Epic's First Run Initiative Offers Game Developers 100% Revenue Share in Return for Exclusivity
Epic Games, in its ongoing bid to challenge Steam's dominance in the PC gaming realm, has introduced a new initiative named First Run. Under this program, developers can receive the entire revenue from their game sales in exchange for a six-month exclusivity deal on the Epic Games Store.
Starting from mid-October, First Run aims to attract developers who are growing weary of paying Steam's standard 30% share, which many consider to be excessive. While the Epic Games Store already offers a more favorable 12% share for creators, they can still list their games on other platforms at this rate.
Besides the promise of obtaining all net sales revenue, games participating in First Run will enjoy exclusive badges, homepage placements, and dedicated collections. Additionally, these products will be prominently featured in relevant store campaigns, including sales, events, and editorials.
Although the offer may sound appealing, it might not be as advantageous as it seems for everyone involved. Steam remains the go-to platform for PC gamers, and developers have often reported that when their games are available on both Steam and Epic, the latter contributes only a small fraction of total sales.
Granted, many developers did accept exclusivity deals from Epic, but that was mainly due to upfront cash payments the company offered based on anticipated earnings from exclusivity. For many independent developers, receiving a guaranteed sum upfront, such as $150,000, was more appealing than risking the chance at earning twice or even ten times that amount. Small development teams have financial obligations to meet, and the Epic exclusivity agreements provided a way to ensure stability; eventually, they would still release on Steam.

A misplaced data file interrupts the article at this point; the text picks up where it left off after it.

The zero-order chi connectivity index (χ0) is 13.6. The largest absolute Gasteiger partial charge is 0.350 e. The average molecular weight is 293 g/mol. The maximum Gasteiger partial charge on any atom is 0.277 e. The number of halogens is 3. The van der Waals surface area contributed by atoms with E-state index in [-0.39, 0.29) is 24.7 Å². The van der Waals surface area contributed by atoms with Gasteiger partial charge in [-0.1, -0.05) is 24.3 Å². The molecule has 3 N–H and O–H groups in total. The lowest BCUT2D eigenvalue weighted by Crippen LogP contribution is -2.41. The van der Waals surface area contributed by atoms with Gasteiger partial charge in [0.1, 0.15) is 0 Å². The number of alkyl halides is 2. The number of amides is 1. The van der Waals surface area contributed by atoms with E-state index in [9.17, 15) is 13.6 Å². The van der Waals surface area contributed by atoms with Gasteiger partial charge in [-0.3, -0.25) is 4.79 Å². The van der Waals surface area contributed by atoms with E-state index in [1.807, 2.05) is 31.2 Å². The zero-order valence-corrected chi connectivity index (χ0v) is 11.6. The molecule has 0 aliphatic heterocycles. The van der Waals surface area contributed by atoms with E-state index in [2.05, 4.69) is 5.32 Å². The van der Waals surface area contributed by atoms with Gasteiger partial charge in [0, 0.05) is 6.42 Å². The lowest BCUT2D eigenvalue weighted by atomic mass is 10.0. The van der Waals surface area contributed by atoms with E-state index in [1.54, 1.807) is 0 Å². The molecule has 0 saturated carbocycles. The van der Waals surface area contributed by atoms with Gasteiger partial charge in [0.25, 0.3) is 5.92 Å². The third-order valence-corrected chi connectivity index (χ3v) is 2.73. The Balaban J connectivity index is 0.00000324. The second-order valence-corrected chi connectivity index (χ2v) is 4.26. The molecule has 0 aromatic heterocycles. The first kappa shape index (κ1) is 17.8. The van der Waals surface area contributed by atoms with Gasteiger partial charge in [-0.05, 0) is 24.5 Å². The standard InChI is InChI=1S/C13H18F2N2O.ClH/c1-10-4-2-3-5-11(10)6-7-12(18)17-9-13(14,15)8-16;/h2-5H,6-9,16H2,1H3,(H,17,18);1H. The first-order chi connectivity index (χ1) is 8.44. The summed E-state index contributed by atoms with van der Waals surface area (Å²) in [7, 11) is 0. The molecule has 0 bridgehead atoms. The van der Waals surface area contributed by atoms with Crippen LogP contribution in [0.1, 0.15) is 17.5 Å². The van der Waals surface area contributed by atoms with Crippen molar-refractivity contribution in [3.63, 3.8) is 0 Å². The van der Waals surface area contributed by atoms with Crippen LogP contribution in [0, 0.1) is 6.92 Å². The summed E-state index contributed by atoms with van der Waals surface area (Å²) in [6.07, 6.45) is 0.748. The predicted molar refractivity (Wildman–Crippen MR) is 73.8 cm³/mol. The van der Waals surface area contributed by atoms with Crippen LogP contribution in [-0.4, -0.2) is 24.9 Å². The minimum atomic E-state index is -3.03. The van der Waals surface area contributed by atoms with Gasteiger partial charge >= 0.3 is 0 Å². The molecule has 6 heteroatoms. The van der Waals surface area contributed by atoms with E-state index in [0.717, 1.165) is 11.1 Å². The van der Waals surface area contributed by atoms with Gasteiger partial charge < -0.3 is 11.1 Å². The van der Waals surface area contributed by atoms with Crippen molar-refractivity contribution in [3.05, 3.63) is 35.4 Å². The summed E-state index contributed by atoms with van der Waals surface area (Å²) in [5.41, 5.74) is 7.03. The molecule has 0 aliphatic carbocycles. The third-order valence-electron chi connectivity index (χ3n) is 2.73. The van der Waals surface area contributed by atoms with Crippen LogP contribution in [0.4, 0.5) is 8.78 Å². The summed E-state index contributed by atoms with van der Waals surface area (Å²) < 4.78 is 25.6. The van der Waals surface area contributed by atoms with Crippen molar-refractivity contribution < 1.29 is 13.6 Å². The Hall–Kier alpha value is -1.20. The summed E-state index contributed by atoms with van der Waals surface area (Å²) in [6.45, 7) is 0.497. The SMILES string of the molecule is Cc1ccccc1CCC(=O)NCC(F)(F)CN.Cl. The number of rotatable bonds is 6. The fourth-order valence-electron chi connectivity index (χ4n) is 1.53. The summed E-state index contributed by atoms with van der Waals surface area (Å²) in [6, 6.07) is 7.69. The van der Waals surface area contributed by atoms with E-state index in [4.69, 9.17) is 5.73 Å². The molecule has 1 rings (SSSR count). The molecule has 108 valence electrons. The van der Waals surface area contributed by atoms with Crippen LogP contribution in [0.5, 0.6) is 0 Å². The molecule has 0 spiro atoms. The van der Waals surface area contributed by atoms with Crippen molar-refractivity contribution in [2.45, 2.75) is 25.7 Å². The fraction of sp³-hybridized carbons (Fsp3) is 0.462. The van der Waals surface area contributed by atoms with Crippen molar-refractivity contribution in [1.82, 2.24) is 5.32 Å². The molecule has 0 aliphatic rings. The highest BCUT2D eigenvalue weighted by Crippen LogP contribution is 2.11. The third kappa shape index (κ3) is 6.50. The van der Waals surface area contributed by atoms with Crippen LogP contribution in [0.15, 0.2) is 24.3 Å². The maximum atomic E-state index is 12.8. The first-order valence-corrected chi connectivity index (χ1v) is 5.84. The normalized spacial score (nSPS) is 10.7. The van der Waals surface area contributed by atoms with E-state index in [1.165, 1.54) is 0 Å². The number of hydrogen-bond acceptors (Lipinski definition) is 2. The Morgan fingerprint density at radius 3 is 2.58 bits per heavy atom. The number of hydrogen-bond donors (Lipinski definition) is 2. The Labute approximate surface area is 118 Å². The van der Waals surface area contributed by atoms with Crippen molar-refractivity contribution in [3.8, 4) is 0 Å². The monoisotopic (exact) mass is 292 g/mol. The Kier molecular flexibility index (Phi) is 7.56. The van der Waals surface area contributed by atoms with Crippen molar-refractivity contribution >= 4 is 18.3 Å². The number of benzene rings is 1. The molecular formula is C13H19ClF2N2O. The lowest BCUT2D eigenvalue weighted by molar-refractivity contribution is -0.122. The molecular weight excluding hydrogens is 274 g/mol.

However, the reality is that Epic is essentially asking developers to trade a 70% share of a larger pie on Steam for a 100% share of a potentially smaller pie on their platform. While Epic remains an active player in the gaming industry, its platform lacks certain features that have become integral to the Steam experience. Even after years of operation, Epic's store still lacks customer reviews, which have evolved into a self-contained subculture on Steam. Furthermore, Steam has amassed various features over its extensive history that enhance the user experience.
For smaller developers, this new program might not be a feasible option. However, larger companies could potentially consider it. If a substantial PC game is being published and it's anticipated that people will purchase it, but the company doesn't have its own functional store, or their store is subpar, Epic's platform could serve as a preferable sales channel compared to Steam. It's likely that a few companies will test the waters with this initiative.
The introduction of this program raises questions about whether Epic is thriving or struggling to attract customers. Although it's difficult to ascertain, Epic has not effectively positioned itself as a genuine competitor to Steam in recent years, despite significant investments in giveaways and exclusive titles. While users appreciate freebies, they also want compelling reasons to remain loyal, and it seems that Epic is grappling with delivering such reasons.